Ehsan Dulloo, Bioversity International Conservation and Availability Programme Leader, presented at the international conference Enhanced genepool utilization - Capturing wild relative and landrace diversity for crop improvement, in Cambridge, UK, 16-20 June 2014.
It is said that “you can't manage what you don't measure”. The unprecedented global loss of agricultural species, varieties and associated traditional knowledge is of increasing concern, threatening the provisioning, regulatory, supporting and cultural ecosystem services of importance to the livelihoods of the poor as well as the welfare of broader society. Such services include such public goods as maintaining agroecosystem resilience and future option values.
Unfortunately, although many crop genetic resources (CGR) are widely recognized as being threatened, there is only limited information available regarding actual status. Only isolated efforts at monitoring have been undertaken. Conventional monitoring efforts, where they exist at all, have been subject to limitations due to ad hoc approaches that lack rigorous survey and sampling approaches, do not adequately account for search effort costs or systematically involve the participation of local-level actors, and are usually based on collections instead of direct observations in the field. Furthermore, the links between specific CGR conservation levels/configurations and the provision of specific ecosystem services are poorly understood.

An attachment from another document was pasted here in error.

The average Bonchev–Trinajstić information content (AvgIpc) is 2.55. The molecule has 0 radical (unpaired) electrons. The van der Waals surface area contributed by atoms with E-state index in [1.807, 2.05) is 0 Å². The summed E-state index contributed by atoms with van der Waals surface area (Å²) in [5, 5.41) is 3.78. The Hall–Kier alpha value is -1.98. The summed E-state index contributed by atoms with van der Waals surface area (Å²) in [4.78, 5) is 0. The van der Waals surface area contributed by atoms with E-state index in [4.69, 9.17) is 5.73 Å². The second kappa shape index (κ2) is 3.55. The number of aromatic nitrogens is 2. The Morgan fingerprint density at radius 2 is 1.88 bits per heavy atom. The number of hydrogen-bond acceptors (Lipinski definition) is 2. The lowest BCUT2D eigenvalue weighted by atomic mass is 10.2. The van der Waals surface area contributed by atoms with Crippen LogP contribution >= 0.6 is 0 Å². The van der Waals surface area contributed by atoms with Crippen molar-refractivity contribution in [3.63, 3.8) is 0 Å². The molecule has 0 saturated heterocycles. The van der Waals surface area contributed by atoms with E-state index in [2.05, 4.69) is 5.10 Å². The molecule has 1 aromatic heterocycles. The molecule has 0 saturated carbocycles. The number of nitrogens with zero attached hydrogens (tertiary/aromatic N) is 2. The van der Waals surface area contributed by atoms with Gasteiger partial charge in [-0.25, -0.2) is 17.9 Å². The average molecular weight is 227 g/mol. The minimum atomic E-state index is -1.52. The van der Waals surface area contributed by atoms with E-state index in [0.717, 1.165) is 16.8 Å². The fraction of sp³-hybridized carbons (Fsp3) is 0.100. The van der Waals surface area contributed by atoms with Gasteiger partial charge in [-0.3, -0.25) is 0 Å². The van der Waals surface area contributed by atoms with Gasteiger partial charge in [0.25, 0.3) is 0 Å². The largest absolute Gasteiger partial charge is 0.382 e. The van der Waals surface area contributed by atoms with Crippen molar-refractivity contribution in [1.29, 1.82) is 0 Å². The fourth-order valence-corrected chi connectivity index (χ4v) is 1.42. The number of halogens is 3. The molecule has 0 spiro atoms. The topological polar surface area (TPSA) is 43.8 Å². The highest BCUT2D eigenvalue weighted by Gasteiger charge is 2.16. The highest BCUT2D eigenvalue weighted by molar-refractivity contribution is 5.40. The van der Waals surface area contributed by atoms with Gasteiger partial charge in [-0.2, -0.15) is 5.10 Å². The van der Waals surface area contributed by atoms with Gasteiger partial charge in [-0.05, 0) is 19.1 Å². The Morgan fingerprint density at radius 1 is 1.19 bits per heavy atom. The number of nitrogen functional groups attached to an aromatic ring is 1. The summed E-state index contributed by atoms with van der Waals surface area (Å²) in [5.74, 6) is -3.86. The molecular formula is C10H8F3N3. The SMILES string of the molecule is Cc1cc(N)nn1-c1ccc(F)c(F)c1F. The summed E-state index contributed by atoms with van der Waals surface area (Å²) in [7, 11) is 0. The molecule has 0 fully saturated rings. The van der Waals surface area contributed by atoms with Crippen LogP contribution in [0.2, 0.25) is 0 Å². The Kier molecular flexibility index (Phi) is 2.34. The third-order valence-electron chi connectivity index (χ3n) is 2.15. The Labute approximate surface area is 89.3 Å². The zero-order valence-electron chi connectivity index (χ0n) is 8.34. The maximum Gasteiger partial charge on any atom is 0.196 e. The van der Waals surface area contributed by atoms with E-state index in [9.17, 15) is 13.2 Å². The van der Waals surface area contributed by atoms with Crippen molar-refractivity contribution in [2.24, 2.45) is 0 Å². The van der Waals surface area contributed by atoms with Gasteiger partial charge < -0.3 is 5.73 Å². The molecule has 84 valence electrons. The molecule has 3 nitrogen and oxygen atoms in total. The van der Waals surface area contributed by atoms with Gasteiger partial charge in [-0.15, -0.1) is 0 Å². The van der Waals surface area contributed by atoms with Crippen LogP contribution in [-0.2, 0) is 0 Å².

There is thus an urgent need for the development of a systematic approach to the monitoring of CGR. This presentation draws on the outcome of a recent Bioversity International/CIP international expert workshop aimed at the development of such an approach. The proposed multi-scale approach builds on a wide range of existing monitoring experiences and a review of the literature related to agricultural biodiversity-relevant ecosystem services. A number of proposed indicators that could be used to assess CGR threat levels, be used for monitoring purposes and/or assist in evaluating ecosystem service public/private good trade-offs arising from agricultural intensification are presented, with a view to supporting the potential for prioritizing, designing and implementing on-farm/in situ conservation measures that actively involve farmers, support livelihoods, complement existing ex situ conservation efforts and facilitate access and benefit sharing.
Find out more about Bioversity International work on conserving crop diversity on the farm and in the wild http://www.bioversityinternational.org/research-portfolio/conservation-of-crop-diversity/